The Chairman's Blog

The Chairman's Blog
Opinion
Business Journal

Is the official U.S. unemployment rate a "big lie"? Do small businesses have a future? Gallup tackled these issues and more in 2015.

Opinion
by Jim Clifton

A philanthropic foundation aims to ignite desperately needed new business startups, which will create the good jobs that the world's citizens most want.

Opinion
by Jim Clifton

If America is going to dominate the world again, the country has to fix the spirit of free enterprise. Small-business startups are in serious decline.

Opinion
by Jim Clifton

Demographic trends show that by 2050, a majority of the world's population will be concentrated in cities. This emerging trend means city leaders are going to have to start creating new strategies for their economic ecosystems.

Opinion
by Jim Clifton

The two firms have created the Organizational Science Initiative, which aims to offer the world's most comprehensive analytics on employee engagement and organizational health.

Opinion
by Jim Clifton

The institute's mission is to lead America in fixing its biggest problems: the decline of free enterprise, the need for many more good jobs and mistaken theories on employee engagement and how humans develop in the workplace.

Opinion

Jim Clifton was interviewed recently for the National Federation of Independent Business' Playbook magazine on the strengths of entrepreneurs. Here are the questions and answers.

Opinion
by Jim Clifton

Jim Clifton will be appearing on a panel, held by Richard Branson's Virgin Disruptors, to debate workplace well-being, and work/life balance. Panelists were asked to submit answers to five key questions about workplace well-being in advance of the event.

Opinion
by Jim Clifton

Most CEOs I know honestly don't care about employees or take an interest in human resources. Sure, they know who their stars are and love them -- but it ends there.

Opinion
by Jim Clifton

Speaking about the ISIS threat recently, the White House made news when it said, "We have to address grievances terrorists exploit, including economic grievances." Basically, they identified the ISIS problem as a jobs problem.

Opinion
by Jim Clifton

Here's something that many Americans -- including some of the smartest and most educated among us -- don't know: The official unemployment rate, as reported by the U.S. Department of Labor, is extremely misleading.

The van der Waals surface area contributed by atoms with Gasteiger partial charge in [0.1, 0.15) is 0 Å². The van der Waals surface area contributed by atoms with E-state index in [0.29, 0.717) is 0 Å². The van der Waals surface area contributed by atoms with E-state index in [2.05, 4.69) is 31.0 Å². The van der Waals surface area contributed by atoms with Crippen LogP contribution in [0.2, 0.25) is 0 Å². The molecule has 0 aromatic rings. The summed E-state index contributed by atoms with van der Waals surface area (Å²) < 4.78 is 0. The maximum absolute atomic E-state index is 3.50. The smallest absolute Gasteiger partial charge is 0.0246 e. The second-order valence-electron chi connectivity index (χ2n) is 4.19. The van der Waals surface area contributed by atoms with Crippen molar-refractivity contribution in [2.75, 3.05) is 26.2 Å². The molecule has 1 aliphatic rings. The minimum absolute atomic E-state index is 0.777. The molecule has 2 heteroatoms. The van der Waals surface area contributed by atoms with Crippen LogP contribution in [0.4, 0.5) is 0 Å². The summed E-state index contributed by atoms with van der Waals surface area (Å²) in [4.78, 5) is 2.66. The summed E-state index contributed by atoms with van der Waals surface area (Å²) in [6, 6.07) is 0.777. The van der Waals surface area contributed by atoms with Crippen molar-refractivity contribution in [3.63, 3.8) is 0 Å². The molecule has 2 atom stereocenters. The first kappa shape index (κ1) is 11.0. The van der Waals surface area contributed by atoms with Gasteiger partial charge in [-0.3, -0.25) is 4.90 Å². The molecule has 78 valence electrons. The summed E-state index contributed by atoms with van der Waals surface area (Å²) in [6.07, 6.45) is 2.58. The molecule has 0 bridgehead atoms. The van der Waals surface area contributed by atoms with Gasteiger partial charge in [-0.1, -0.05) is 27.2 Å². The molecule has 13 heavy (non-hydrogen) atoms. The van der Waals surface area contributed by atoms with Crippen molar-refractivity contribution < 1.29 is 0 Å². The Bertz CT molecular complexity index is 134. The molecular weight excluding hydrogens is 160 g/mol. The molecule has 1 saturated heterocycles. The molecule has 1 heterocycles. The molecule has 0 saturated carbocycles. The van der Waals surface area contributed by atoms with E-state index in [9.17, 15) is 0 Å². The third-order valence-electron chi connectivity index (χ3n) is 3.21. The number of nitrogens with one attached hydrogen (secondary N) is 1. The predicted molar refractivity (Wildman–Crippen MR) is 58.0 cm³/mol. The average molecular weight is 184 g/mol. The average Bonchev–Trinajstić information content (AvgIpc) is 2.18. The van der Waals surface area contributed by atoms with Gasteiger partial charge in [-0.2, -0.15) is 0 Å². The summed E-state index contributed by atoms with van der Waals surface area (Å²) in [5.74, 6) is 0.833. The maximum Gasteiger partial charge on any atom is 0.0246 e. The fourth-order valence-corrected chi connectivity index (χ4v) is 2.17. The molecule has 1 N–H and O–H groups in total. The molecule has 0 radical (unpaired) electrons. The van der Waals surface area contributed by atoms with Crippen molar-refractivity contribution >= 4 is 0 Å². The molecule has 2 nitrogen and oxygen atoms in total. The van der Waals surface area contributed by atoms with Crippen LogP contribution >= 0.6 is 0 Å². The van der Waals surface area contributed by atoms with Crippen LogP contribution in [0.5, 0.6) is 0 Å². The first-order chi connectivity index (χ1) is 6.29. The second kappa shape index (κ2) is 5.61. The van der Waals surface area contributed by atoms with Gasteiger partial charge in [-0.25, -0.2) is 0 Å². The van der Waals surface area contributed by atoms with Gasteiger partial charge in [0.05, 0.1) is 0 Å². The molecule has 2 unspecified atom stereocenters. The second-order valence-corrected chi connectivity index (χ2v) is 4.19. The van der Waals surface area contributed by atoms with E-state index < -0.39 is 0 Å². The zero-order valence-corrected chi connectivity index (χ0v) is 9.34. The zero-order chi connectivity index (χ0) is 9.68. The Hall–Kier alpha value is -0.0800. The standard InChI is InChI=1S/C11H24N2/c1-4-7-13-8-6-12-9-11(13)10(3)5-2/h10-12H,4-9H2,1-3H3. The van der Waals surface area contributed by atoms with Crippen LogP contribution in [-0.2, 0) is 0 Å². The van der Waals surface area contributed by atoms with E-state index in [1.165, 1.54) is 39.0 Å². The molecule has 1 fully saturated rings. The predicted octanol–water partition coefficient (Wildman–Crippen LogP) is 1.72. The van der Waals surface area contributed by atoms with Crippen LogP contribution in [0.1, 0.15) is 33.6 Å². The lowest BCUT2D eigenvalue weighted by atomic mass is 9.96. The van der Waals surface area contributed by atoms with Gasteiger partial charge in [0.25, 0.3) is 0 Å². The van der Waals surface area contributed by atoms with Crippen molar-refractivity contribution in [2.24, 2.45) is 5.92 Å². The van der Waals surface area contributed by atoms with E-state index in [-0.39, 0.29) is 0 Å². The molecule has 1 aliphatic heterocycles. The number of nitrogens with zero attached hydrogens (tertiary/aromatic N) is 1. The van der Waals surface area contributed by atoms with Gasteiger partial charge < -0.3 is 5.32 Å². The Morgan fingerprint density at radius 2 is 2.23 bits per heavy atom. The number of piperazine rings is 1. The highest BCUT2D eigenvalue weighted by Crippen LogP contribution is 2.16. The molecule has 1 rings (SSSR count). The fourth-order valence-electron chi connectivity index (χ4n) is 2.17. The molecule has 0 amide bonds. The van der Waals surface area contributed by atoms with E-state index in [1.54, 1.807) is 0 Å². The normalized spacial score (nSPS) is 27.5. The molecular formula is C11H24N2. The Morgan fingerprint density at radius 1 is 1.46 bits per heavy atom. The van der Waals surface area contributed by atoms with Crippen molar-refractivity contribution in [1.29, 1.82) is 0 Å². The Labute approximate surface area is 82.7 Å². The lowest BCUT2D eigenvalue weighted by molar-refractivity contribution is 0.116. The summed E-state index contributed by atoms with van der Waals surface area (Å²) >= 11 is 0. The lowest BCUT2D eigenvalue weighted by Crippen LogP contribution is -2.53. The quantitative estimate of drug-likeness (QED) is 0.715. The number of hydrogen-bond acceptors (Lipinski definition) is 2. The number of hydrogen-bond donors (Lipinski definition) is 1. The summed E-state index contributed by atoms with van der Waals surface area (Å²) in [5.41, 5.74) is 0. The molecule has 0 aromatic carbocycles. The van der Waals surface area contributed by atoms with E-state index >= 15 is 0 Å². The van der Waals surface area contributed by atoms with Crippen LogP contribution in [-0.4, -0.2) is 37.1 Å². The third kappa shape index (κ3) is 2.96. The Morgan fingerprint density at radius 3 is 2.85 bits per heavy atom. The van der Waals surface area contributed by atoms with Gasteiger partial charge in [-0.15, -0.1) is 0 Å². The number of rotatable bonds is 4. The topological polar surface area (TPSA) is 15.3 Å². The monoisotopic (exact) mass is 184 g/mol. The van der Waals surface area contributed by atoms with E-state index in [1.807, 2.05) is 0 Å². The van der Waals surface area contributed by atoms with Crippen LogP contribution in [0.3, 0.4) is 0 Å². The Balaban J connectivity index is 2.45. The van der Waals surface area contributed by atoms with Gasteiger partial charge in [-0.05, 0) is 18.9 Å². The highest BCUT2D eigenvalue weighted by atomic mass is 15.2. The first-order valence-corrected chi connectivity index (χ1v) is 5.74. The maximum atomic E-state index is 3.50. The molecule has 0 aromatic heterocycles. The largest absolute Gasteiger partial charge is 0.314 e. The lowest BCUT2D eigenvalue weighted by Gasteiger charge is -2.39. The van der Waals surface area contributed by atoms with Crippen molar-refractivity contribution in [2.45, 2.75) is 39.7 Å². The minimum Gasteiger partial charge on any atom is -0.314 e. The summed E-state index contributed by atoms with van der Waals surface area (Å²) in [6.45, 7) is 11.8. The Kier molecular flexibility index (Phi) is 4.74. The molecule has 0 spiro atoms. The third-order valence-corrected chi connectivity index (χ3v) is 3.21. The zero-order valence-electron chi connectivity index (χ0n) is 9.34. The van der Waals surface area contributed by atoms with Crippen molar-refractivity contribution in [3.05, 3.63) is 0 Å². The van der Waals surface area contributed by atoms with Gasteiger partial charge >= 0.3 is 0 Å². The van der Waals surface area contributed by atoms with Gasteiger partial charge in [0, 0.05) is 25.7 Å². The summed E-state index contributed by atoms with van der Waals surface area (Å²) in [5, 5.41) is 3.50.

Business Journal

Top articles of the year include how the best companies engage their customers and the talents of great entrepreneurs.

Business Journal

Big Gallup findings include why great managers are so rare --- and why employee satisfaction doesn't matter, among others.

Opinion
by Jim Clifton

What the whole world wants is a good job. This is one of the most important discoveries Gallup has ever made. So my big idea for 2015 is simply this: Create as many good jobs as possible throughout the world. This should be the No. 1 priority for business and government leaders everywhere. Nothing else even comes close.

Opinion
by Jim Clifton

Moneyball has been the talk of baseball for years. Its creator, Oakland A's General Manager Billy Beane, has used the approach to guide his team, with one of the lowest payrolls in the league, to the playoffs in eight of the past 15 seasons. And the front office of the Boston Red Sox famously used it in 2004 to win their first World Series in 86 years.

Opinion
by Jim Clifton

The world's 7 billion citizens get most of their news from reporters and experts -- it's edited and filtered by how these professionals see events. Gallup applauds the work they do. But the one missing element from most reporting and analyses are the opinions, thoughts, and feelings of those 7 billion citizens themselves -- how they see events.

Opinion
by Jim Clifton

America's biggest problem is that we don't have enough good jobs. Yes, unemployment has gone "down" to 5.9%, according to the U.S. Department of Labor. But that percentage is almost meaningless, as it doesn't count people who've quit looking for work. A staggering 20 million people or more are still jobless or grossly underemployed, and many are deeply frustrated or depressed -- they're not celebrating "declining" unemployment.

The Chairman's Blog
by Jim Clifton

I was recently interviewed by Fast Company magazine about the difference between being happy at work and being engaged -- and there's a huge difference. Here's the article Mark C. Crowley wrote for the publication from our discussion.